As shops and the internet gear up for the busy time of Christmas shopping, technology expert Andy Robertson tells Claire Brine why he believes gaming is good
TOO violent. Too expensive. Too addictive. These are some of the concerns that Andy Robertson hears when parents of young children talk to him about video games. But as a video gaming journalist and technology expert who also has a theology degree, Andy wants to help parents see a bigger picture. He believes that when used in the right way, video games can provide a rewarding, enriching and sometimes even spiritual experience for all the family.
‘Video games welcome the player into a brand new world – and once inside that world, anything can happen,’ he says. ‘The more commercial games are often about power fantasy, so a player might become a heroic soldier taking part in a battle, but there are also other types of video games that tell stories about loss, illness, hope or faith. I believe that the potential benefits of video games are similar to the benefits that people can find through reading, going to the theatre or sitting quietly in a cathedral.’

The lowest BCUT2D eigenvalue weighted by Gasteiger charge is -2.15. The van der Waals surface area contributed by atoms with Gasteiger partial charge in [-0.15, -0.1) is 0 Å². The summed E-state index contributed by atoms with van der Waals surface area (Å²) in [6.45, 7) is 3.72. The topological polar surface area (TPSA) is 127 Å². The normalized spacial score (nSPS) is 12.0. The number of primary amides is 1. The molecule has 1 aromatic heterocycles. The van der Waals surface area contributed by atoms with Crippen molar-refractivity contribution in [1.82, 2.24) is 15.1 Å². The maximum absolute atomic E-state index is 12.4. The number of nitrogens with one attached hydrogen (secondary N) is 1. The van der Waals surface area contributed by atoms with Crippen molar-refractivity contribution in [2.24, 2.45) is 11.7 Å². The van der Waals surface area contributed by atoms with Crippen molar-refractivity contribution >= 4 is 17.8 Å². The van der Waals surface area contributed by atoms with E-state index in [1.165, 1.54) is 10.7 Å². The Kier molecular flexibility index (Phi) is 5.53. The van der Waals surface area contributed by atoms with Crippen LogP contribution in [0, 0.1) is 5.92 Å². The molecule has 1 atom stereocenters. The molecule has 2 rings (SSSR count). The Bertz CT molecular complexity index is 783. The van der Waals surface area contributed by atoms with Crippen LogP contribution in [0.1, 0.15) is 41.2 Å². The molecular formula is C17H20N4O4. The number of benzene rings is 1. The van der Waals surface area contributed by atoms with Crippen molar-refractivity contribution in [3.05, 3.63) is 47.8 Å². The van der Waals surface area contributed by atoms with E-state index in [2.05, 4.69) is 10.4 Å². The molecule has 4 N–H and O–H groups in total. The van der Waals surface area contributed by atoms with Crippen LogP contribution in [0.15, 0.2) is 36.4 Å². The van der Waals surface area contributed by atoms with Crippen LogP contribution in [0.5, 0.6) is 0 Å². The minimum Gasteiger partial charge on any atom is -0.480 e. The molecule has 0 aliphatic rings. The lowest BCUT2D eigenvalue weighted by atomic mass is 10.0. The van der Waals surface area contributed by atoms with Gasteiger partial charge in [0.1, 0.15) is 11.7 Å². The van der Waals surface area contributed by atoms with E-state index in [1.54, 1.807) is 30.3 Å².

A freelance journalist based in Exeter, Andy writes articles about the intersection of technology and family life for magazines such as Forbes and Wired and national newspapers including The Guardian. He has also debated the subject of video game addiction with Piers Morgan on ITV’s Good Morning Britain, and taken part in gaming discussions on Radio 4.
When he is not writing about gaming, he makes videos on the subject for his YouTube channel, FamilyGamerTV, which has more than 367,000 subscribers. Aimed at kids and their parents, his mini-story programmes provide information about the latest games and toys.
‘More recently, I’ve also started making videos for parents on a web platform called Patreon,’ Andy says.
'For £1 a month, parents can receive weekly videos in which I try to take away the fear and confusion around video games and technology. Once a month, I’ll play a game as part of my video upload and try to explain what’s happening, why that game has been rated as a 12 or 18, and I’ll describe the experience of playing.
‘Sometimes, if the game is particularly violent, I’ll be playing it through half-closed eyes. But the point of these videos isn’t to tell parents what they should or shouldn’t buy for their kids, I’m just trying to help them make informed choices.’
While parents may feel a little out of their depth in the world of video games, young children seem to be spending increasing amounts of time in front of a screen. Andy explains why he believes that video games hold such attraction for them.